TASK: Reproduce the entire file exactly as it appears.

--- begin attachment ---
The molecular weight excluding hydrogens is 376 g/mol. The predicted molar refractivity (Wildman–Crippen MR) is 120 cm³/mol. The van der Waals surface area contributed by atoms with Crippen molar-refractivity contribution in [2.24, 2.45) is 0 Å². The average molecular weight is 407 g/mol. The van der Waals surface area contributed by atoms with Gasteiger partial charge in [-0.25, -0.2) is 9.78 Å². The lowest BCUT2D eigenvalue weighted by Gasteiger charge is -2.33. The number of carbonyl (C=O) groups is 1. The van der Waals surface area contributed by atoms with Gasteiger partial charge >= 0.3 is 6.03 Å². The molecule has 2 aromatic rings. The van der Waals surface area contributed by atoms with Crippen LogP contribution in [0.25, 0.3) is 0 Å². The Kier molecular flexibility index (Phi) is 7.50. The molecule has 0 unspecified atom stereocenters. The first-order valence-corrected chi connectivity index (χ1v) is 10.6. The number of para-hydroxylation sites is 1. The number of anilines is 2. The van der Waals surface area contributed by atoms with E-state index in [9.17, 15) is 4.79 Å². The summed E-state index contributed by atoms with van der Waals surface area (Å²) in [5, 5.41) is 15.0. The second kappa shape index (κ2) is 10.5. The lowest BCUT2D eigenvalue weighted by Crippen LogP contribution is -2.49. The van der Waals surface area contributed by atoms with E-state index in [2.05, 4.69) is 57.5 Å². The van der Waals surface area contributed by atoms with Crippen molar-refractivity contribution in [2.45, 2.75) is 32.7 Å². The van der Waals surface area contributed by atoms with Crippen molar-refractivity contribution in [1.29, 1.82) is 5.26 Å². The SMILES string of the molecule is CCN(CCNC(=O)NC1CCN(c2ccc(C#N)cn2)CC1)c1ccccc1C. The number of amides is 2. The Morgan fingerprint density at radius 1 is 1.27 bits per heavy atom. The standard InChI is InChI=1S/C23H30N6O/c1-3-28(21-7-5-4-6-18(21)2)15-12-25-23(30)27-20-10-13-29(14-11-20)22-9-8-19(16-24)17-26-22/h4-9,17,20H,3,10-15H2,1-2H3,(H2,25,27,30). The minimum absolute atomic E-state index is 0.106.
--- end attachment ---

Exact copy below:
The molecular weight excluding hydrogens is 376 g/mol. The predicted molar refractivity (Wildman–Crippen MR) is 120 cm³/mol. The van der Waals surface area contributed by atoms with Crippen molar-refractivity contribution in [2.24, 2.45) is 0 Å². The average molecular weight is 407 g/mol. The van der Waals surface area contributed by atoms with Gasteiger partial charge in [-0.25, -0.2) is 9.78 Å². The lowest BCUT2D eigenvalue weighted by Gasteiger charge is -2.33. The number of carbonyl (C=O) groups is 1. The van der Waals surface area contributed by atoms with Gasteiger partial charge >= 0.3 is 6.03 Å². The molecule has 2 aromatic rings. The van der Waals surface area contributed by atoms with Crippen LogP contribution in [0.25, 0.3) is 0 Å². The Kier molecular flexibility index (Phi) is 7.50. The molecule has 0 unspecified atom stereocenters. The first-order valence-corrected chi connectivity index (χ1v) is 10.6. The number of para-hydroxylation sites is 1. The number of anilines is 2. The van der Waals surface area contributed by atoms with E-state index in [9.17, 15) is 4.79 Å². The summed E-state index contributed by atoms with van der Waals surface area (Å²) in [5, 5.41) is 15.0. The second kappa shape index (κ2) is 10.5. The lowest BCUT2D eigenvalue weighted by Crippen LogP contribution is -2.49. The van der Waals surface area contributed by atoms with E-state index in [2.05, 4.69) is 57.5 Å². The van der Waals surface area contributed by atoms with Crippen molar-refractivity contribution in [2.45, 2.75) is 32.7 Å². The van der Waals surface area contributed by atoms with Crippen molar-refractivity contribution in [1.29, 1.82) is 5.26 Å². The SMILES string of the molecule is CCN(CCNC(=O)NC1CCN(c2ccc(C#N)cn2)CC1)c1ccccc1C. The number of amides is 2. The Morgan fingerprint density at radius 1 is 1.27 bits per heavy atom. The standard InChI is InChI=1S/C23H30N6O/c1-3-28(21-7-5-4-6-18(21)2)15-12-25-23(30)27-20-10-13-29(14-11-20)22-9-8-19(16-24)17-26-22/h4-9,17,20H,3,10-15H2,1-2H3,(H2,25,27,30). The minimum absolute atomic E-state index is 0.106.